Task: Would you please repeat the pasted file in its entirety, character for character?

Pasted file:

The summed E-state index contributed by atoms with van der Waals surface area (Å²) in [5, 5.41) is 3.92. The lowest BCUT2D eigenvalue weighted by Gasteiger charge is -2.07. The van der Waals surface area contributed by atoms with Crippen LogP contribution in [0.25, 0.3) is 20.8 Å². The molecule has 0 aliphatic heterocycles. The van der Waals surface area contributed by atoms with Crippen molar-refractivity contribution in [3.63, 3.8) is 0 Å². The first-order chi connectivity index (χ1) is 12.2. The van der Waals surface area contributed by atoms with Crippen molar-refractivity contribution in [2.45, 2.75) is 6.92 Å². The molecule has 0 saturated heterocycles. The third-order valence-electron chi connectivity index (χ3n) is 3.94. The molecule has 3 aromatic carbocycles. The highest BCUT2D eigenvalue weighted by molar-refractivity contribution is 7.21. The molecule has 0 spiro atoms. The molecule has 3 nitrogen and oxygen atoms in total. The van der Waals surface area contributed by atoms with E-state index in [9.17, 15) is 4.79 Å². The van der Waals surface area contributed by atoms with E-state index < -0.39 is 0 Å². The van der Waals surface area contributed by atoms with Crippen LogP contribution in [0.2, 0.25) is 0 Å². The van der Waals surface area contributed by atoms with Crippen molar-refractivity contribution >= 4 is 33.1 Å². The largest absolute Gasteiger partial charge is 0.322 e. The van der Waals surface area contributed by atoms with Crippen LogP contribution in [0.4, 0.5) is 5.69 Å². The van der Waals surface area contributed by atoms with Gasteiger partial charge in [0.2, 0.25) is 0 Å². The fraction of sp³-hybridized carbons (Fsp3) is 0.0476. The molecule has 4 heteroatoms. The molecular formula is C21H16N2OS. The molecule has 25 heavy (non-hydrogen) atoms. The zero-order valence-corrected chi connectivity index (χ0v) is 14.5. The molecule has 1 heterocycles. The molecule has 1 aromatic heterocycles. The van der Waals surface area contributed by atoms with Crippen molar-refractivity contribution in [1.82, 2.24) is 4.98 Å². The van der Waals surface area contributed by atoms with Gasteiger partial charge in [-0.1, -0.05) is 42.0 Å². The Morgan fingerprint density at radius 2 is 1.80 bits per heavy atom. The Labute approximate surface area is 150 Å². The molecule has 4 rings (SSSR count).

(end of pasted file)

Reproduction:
The summed E-state index contributed by atoms with van der Waals surface area (Å²) in [5, 5.41) is 3.92. The lowest BCUT2D eigenvalue weighted by Gasteiger charge is -2.07. The van der Waals surface area contributed by atoms with Crippen LogP contribution in [0.25, 0.3) is 20.8 Å². The molecule has 0 aliphatic heterocycles. The van der Waals surface area contributed by atoms with Crippen molar-refractivity contribution in [3.63, 3.8) is 0 Å². The first-order chi connectivity index (χ1) is 12.2. The van der Waals surface area contributed by atoms with Crippen molar-refractivity contribution in [2.45, 2.75) is 6.92 Å². The molecule has 0 saturated heterocycles. The third-order valence-electron chi connectivity index (χ3n) is 3.94. The molecule has 3 aromatic carbocycles. The highest BCUT2D eigenvalue weighted by molar-refractivity contribution is 7.21. The molecule has 0 spiro atoms. The molecule has 3 nitrogen and oxygen atoms in total. The van der Waals surface area contributed by atoms with E-state index in [9.17, 15) is 4.79 Å². The van der Waals surface area contributed by atoms with E-state index < -0.39 is 0 Å². The van der Waals surface area contributed by atoms with Crippen LogP contribution in [0.2, 0.25) is 0 Å². The van der Waals surface area contributed by atoms with Crippen molar-refractivity contribution >= 4 is 33.1 Å². The largest absolute Gasteiger partial charge is 0.322 e. The van der Waals surface area contributed by atoms with Crippen LogP contribution in [0.4, 0.5) is 5.69 Å². The van der Waals surface area contributed by atoms with Gasteiger partial charge in [0.2, 0.25) is 0 Å². The fraction of sp³-hybridized carbons (Fsp3) is 0.0476. The molecule has 4 heteroatoms. The molecular formula is C21H16N2OS. The molecule has 25 heavy (non-hydrogen) atoms. The zero-order valence-corrected chi connectivity index (χ0v) is 14.5. The molecule has 1 heterocycles. The molecule has 1 aromatic heterocycles. The van der Waals surface area contributed by atoms with Crippen molar-refractivity contribution in [1.82, 2.24) is 4.98 Å². The van der Waals surface area contributed by atoms with Gasteiger partial charge in [-0.1, -0.05) is 42.0 Å². The Morgan fingerprint density at radius 2 is 1.80 bits per heavy atom. The Labute approximate surface area is 150 Å². The molecule has 4 rings (SSSR count).